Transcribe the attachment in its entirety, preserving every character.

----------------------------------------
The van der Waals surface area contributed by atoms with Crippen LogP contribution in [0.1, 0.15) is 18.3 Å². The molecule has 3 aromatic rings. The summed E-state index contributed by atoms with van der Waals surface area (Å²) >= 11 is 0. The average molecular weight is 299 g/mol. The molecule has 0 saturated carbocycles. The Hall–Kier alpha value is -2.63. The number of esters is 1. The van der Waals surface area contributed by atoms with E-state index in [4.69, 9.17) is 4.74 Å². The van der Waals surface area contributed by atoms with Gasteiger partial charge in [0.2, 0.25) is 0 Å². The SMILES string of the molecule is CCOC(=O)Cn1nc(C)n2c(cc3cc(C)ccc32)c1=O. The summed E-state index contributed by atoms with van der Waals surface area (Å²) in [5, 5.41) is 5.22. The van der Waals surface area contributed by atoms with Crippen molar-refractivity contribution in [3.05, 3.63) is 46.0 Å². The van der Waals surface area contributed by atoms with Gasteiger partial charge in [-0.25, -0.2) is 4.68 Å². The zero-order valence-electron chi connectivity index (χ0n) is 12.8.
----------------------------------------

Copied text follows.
The van der Waals surface area contributed by atoms with Crippen LogP contribution in [0.1, 0.15) is 18.3 Å². The molecule has 3 aromatic rings. The summed E-state index contributed by atoms with van der Waals surface area (Å²) >= 11 is 0. The average molecular weight is 299 g/mol. The molecule has 0 saturated carbocycles. The Hall–Kier alpha value is -2.63. The number of esters is 1. The van der Waals surface area contributed by atoms with E-state index in [4.69, 9.17) is 4.74 Å². The van der Waals surface area contributed by atoms with Gasteiger partial charge in [0.2, 0.25) is 0 Å². The SMILES string of the molecule is CCOC(=O)Cn1nc(C)n2c(cc3cc(C)ccc32)c1=O. The summed E-state index contributed by atoms with van der Waals surface area (Å²) in [5, 5.41) is 5.22. The van der Waals surface area contributed by atoms with Crippen molar-refractivity contribution in [3.05, 3.63) is 46.0 Å². The van der Waals surface area contributed by atoms with Gasteiger partial charge in [-0.25, -0.2) is 4.68 Å². The zero-order valence-electron chi connectivity index (χ0n) is 12.8.